In the case of this version, they seem to have a concern that I’ve encountered among virtually everyone I’ve seen play the score: playing together. It seems for classical and jazz musicians that the concept of everyone working through it at their own pace is a difficult concept. This was constantly raised in the VNM group and also something that plagued the first half dozen or so sessions with the Seattle Improv Meeting (at least among certain people in both groups). Even a more recent performance that I did with a dedicated graphic score group (EyeMusic) under the aegis of Keith Rowe this issue was also raised. In this case since they seemed also to be working with the score in parts (that is assigning symbols to various performers) this seems a much more traditional approach. Of course Cardew definitely worked with the score in this way especially before AMM and I wouldn’t be surprised if he recommended this approach to Kotik.
Based on the annotated pages that we have in the liner notes it appears that their working out of the score is more an assignment of who plays what, not much of an indication of what they play. In other words this approach is structured improvisation. Listening to this before I closely examined those score excerpts there were a number of passages I found troubling that are explained somewhat by this approach. These passages involve overtly melodic material from the saxophone (Pavel Kondelik) and kind of piano jazz breakdown complete with vocals (Vaclav Zahradnik). Now one might think that one could assign melodic content to the symbols as long as one is consistent and in theory you could. But as I pointed out in my earlier post, any symbolic association must take into account the various fragments, interjects, incomplete symbols, overlapping symbols and so in. With very few exceptions no consistent melodic line would survive that for long. Thus the multiple long melodic sax passages seem to me outside of a strict reading of the score, but would make sense if you just were using the symbols as sigils for when a particular musician was going to perform.
Apart from this melodic content there are a lot of great sounds in this recording and lots of space. Apart from the center line, there are many pages with long gaps between symbols and thus any performance should have these gaps (unless someone is focusing on the center line, but even in this case the other musicians should respect the spaces). There is even a nice background radio grab for a bit, giving it a bit of a Cage or AMM feel. Much of the sounds are generated on traditional instruments with extreme extended techniques, using many of the sounds associated with avant-garde composition (ala Lachenmann) or post EFI improvisation. Additionally there are various ambient sounds, passing traffic, shifting chairs and the like that places this within a space and I think add a lot to the overall environment. Long stretches of this performance is fantastic in my opinion, though there often is something coming in that one may not like. For me it really is the melodic content and even worse the semantic content from the singing that mar the performance.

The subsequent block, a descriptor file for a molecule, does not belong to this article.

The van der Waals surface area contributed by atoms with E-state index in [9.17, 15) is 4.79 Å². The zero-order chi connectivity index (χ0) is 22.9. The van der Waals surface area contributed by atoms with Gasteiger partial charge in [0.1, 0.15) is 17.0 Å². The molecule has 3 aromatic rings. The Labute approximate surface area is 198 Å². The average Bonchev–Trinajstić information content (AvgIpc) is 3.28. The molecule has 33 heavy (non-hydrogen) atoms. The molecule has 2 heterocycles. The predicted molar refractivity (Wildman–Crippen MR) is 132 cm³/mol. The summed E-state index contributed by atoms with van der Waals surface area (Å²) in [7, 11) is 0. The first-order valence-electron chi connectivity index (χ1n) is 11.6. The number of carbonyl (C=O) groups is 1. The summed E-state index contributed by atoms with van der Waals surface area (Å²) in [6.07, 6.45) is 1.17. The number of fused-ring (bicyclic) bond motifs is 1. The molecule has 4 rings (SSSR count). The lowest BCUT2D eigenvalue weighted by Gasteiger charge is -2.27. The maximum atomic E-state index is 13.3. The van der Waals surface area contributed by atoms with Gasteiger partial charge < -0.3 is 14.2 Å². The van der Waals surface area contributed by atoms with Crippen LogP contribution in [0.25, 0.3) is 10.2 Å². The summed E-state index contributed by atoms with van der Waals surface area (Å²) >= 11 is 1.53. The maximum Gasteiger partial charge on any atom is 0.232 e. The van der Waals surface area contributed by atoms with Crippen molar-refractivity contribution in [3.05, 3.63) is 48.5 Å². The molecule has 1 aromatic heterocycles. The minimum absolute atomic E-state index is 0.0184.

Cardew on a number of occasions expressed his dissatisfaction with classical musicians performance of this piece. Too hard for them to break out of their routines and notions of performance. Impossible for them to capture the right balance between the spontaneous and the structured. This recording I think is somewhat exemplary of that. The fact that the performers were young and still students probably gives this the life and drama that it does have. It still I think would have somewhat dissatisfied Cardew in that it doesn’t go all the way to where he wanted to go w/r/t performer involvement but probably wouldn’t be the total disappoint of some of the performances by highly trained and rigid musicians. As Tilbury says there is much to like here, but this is not I think a wholly successful interpretation of the score. It is definitely recommended though, it is an important piece in the history of the score a history that is quite lacking in the early performances.
Getting back to analysis of performances of the score there is two important notions that I have thus far neglected to mention. This was deliberate as I wanted to approach these recordings in terms of their consistency and rigor. These notions basically subvert that to some degree but in general they can’t be used to excuse those primary notions. These issues are numbers in the score and the notion of a perverse reading of the score. The numbers are inescapable in the the score so lets take a look at those first.